Coronavirus Outbreak: As China Bans Trade and Consumption of Wild Animals, Shenzhen Proposes to End Eating Cats and Dogs
Shenzhen Proposes to End Eating Cats and Dogs (Photo Credits: Pixabay)

China has proposed a law seeking a total ban on the trade and consumption of wild animals to improve health safety amid the deadly coronavirus outbreak. Meanwhile, legislators at Shenzhen has introduced a draft regulation to ban the eating of cats and dogs to implement a "total ban" on the consumption of wild animals. The new regulations were published by the standing committee of the Shenzhen People’s Congress, the city legislature, on Tuesday.

Many environmentalists, residents and social media users in China have joined international conservation groups demanding a permanent ban.

Meanwhile, coronavirus shows a declining trend in China which reported 29 new fatalities, taking the death toll to 2,744 while the confirmed cases increased to 78,497, officials said on Thursday. Zhang Tiewei, a spokesman for the top legislature’s Legislative Affairs Commission, "There has been a growing concern among people over the consumption of wild animals and the hidden dangers it brings to public health security since the novel coronavirus disease (COVID-19) outbreak." Coronavirus Outbreak: China 'Comprehensively Bans' Wildlife Trade Over COVID-19.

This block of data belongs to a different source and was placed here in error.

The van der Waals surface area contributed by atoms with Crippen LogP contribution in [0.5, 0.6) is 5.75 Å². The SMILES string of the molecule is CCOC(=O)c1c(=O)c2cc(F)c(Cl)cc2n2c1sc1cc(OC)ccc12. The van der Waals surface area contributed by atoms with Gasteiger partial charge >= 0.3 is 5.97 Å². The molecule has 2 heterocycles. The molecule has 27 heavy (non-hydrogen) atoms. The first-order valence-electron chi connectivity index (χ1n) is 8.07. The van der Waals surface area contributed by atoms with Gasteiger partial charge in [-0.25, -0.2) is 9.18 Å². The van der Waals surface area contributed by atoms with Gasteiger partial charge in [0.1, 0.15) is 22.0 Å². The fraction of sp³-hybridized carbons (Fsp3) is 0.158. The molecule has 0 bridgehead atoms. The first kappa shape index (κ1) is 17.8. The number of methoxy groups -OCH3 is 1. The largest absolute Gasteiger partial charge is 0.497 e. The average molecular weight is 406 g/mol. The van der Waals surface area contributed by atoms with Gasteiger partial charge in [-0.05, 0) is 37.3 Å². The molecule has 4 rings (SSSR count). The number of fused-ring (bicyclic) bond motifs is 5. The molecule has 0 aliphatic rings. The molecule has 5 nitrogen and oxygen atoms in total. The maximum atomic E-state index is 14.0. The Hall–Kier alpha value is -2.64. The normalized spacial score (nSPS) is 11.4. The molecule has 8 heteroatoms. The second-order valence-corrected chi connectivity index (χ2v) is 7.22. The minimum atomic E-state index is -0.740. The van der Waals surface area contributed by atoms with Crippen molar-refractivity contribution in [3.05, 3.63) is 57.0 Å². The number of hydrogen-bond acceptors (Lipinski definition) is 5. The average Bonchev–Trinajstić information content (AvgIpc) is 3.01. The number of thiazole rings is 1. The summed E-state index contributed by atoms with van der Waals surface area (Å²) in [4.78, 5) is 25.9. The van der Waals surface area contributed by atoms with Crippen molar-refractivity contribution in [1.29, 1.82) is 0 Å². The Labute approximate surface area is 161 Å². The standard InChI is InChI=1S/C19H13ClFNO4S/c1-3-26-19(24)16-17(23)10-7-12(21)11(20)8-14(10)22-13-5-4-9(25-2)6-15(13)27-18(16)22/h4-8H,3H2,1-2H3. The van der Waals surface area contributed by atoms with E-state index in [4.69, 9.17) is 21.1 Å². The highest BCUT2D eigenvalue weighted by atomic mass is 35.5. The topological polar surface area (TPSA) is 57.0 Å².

Scientists suspect that the new coronavirus has passed to humans from animals although it has not been proven. Some of the earlier infects were found in people who had exposure to wildlife market in Hubei's provincial capital Wuhan. Bats, snakes, civets and other wild animals were sold here.

According to South China Morning Post, a government-sponsored report published by the Chinese Academy of Engineering found that China's wildlife trade and consumption industry is valued at US$74 billion and employs more than 14 million people. More than half of those employees work in the fur and leather industry, estimated to be valued at US$55 billion, while the other half work in breeding farms or processing plants. China's Coronavirus Outbreak: How Long Can the Deadly Virus Linger On Metal, Glass and Plastic Surfaces and Infect People?.

Zhang said it was urgent and necessary for "critical moment for epidemic prevention and control". The decision, made by the National People’s Congress states that the illegal consumption and trade of wildlife will be "severely punished" just like hunting, trading or transporting wild animals for the purpose of consumption. Meanwhile, the use of wild animals for non-edible purposes like scientific research, medical use and display, will be subject to strict examination, approval and quarantine inspection.